In this case, MySQL has a lot more work to do. Because the text is no longer “anchored” to the beginning of the string, MySQL cannot simply walk an index to find all possible matches. Instead, MySQL performs an index scan. It reads every node in the index and performs a search on each one. Since the index is much smaller than the table, this is a lot faster than a full table scale, but it clearly doesn’t scale well.

On the upside, of course, you’d find matches like “regional art services” and “Bart Simpson.” Oops. Maybe you didn’t want to match “Bart.” You could use a complex regular expression and RLIKE instead of LIKE to specify exactly what you mean. But MySQL can’t really optimize that query either — for the same reasons.

Even if MySQL had a way of optimizing such queries, it would still leave room for improvement. Why? Because most of the time, when a query asks for all records where “foo” is in the name field, the query really doesn’t want all the records — it probably wants only the most relevant records. If “foo” occurs three times in one record, it’s probably more relevant than another where the pattern only occurs once at the very end of the string.

Very often, that kind of query is initiated by someone who doesn’t know anything about MySQL at all. The user just types into a Web form and expects it to be as smart as Google. The user may even type more than one word, complicating the task even more. Obviously, a match is more relevant if the words are found in close proximity to each other. But standard SQL has no way of expressing such a query.

Luckily, MySQL provides full-text indexing and full-text search. While not new in 4.0, MySQL’s full-text search capabilities have improved substantially in recent releases.

A full-text index can contain one or more “text” fields (CHAR, VARCHAR, TEXT, etc.) It looks like this:


CREATE TABLE linux_news (
id INTEGER UNSIGNED AUTO_INCREMENT NOT NULL PRIMARY KEY,
url VARCHAR(255) NOT NULL,
headline VARCHAR(150) NOT NULL,
story TEXT NOT NULL,
FULLTEXT (headline, story)
);

Given this table definition, MySQL builds a full-text index that covers the headline and story columns. To find all stories that contain “database” in the headline, execute:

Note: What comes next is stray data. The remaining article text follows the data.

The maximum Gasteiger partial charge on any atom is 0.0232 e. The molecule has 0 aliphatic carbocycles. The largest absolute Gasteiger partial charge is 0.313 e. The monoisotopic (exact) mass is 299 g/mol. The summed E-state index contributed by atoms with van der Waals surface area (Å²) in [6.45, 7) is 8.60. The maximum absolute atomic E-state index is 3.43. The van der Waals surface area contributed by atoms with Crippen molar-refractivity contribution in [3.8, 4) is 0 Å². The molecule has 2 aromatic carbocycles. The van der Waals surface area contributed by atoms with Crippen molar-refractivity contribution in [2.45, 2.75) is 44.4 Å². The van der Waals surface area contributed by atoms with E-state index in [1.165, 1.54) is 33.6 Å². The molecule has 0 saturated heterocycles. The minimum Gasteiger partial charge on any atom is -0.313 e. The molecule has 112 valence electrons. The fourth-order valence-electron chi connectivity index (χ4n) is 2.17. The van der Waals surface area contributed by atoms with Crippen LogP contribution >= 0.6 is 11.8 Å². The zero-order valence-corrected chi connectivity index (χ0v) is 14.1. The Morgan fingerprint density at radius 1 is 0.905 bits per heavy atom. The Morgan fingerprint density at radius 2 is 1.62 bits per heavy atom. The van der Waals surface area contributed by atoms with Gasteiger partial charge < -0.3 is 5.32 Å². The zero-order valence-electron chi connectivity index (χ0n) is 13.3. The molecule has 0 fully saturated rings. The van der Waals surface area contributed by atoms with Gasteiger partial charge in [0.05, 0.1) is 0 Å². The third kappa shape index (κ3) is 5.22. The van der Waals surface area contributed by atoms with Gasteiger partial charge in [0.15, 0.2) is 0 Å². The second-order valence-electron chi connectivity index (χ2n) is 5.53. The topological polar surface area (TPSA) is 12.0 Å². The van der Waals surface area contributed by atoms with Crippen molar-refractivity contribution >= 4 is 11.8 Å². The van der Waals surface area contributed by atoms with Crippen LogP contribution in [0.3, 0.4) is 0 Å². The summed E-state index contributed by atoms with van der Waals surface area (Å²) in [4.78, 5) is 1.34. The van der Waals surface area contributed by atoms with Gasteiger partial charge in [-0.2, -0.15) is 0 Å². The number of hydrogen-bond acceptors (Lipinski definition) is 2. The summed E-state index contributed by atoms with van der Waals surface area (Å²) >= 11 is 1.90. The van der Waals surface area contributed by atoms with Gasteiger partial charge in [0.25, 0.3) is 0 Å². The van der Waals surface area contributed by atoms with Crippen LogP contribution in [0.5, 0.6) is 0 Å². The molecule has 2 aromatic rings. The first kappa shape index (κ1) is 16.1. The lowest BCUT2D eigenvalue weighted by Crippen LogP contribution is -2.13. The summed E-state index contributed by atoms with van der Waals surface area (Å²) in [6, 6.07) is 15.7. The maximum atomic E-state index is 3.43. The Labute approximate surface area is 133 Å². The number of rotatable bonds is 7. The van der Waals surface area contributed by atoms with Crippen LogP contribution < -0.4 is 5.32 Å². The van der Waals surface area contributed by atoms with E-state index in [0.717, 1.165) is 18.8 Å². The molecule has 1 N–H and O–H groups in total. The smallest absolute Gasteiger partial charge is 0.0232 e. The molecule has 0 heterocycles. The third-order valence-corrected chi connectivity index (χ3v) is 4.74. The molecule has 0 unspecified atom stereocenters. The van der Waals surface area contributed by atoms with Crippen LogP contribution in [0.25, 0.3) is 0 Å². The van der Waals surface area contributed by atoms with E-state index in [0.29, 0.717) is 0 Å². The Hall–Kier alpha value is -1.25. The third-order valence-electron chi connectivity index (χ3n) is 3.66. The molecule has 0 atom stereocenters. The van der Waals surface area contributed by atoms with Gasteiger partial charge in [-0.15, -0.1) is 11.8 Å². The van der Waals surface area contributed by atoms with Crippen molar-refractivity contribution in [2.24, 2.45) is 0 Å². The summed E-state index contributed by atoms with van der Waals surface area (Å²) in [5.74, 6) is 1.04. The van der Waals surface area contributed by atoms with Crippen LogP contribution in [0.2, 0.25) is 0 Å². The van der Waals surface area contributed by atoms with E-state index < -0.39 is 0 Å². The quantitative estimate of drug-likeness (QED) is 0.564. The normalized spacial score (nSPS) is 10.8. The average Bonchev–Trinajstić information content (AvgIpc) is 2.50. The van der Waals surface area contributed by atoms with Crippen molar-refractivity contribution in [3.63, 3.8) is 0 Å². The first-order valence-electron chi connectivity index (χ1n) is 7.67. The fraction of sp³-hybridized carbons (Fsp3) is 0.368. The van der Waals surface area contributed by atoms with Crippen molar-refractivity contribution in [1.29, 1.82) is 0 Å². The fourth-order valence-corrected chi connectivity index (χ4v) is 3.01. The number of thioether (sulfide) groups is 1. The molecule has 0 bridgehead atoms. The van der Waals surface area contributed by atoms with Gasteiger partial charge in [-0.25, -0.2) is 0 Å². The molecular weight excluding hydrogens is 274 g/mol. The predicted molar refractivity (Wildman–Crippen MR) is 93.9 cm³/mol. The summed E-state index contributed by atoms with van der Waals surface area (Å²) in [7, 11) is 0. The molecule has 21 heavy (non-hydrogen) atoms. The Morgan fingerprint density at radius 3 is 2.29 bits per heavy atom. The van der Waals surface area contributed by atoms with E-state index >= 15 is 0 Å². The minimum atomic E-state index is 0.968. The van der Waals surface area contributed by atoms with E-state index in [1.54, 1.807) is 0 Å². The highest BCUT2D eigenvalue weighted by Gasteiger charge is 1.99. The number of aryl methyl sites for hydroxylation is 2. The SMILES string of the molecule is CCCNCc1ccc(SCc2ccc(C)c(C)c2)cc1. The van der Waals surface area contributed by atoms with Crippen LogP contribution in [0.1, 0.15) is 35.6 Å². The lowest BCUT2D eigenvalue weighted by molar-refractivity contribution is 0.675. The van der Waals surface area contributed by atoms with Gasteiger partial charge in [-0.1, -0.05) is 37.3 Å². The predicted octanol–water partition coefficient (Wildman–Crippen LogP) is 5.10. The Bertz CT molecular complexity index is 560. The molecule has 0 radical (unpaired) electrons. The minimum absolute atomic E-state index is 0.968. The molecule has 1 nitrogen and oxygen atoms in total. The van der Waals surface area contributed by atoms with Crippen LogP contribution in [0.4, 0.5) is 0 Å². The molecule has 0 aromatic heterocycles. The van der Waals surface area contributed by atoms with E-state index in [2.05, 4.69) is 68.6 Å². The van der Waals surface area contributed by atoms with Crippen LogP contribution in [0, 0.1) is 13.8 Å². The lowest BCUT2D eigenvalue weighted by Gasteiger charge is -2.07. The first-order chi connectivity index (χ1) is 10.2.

SELECT * FROM linux_news WHERE MATCH (headline) AGAINST (‘database’);

And to search the headline and the complete story, simply add the story column to the match list.


SELECT * FROM linux_news WHERE MATCH (headline, story) AGAINST (‘database’);

MySQL automatically returns records sorted by relevance. There’s no need to add an ORDER BY clause to the query. Taking things a step further, you can run full-text searches in boolean mode. This provides even greater control over the matching process. The syntax is quite similar to that used by popular web search engines. For example, this query:


SELECT * FROM linux_news WHERE MATCH (headline, story)
AGAINST (‘+database -postgresql’ IN BOOLEAN MODE);

finds all stories that contain the word “database” in their headline and/or body, but excludes those that mention PostgreSQL. Full-text search is case insensitive. See http://www.mysql.com/doc/en/Fulltext_Search.html for more details about full-text search.

Subqueries

One of the biggest hang-ups would-be MySQL users have had about migrating their code is the lack of subqueries. In fact, it has probably been the most frequently recurring topic on the mailing list for the last year or two. (Before that it was, “Does MySQL support transactions?”) Would-be users have been writing queries like the one shown in Listing One for so long that they can’t think of a way to do without them. As of MySQL 4.1, there won’t be any reason to — from that release on, MySQL will handle subqueries just fine.




Listing One: A SQL query using subqueries


SELECT * FROM used_cars
WHERE color = ‘red’ AND model IN
(SELECT DISTINCT(type) FROM crash_data WHERE death_rate < 10)

A subquery is a query within a query. The example shown in Listing One asks MySQL to fetch the list of distinct car types that ranked below 10 (whatever that means) based on crash data. Then, using that list, find all the red, used cars of the same model.

A query like that can be challenging to write without a subquery. With some creativity, you can construct a query that returns all the correct data, but the result set may contain a lot of duplicate information. Of course, you could just execute two discrete queries. First, one to fetch the list of models:


SELECT DISTINCT(model) FROM crash_data
WHERE death_rate < 10

Then, using the results of that query, you can string the models together (separated by commas) to produce the values for the IN clause in the second query:


SELECT * FROM used_cars WHERE color =
‘red’ AND model IN (…)

Letting MySQL do the work for you means that you write less code and fewer queries. You’ll also see results faster because MySQL only sends you the data you need to see.

Multi-Table and Ordered Deletes

MySQL has always had a reputation for being practical. When enough users need a new SQL extension, it generally gets implemented sooner or later. The LIMIT clause is a great example. When you need only the first 20 records from a query, simply add a LIMIT:


SELECT * FROM mytable LIMIT 20

And MySQL does what you’d expect. Want the next 10 records? No problem:


SELECT * FROM mytable LIMIT 19, 10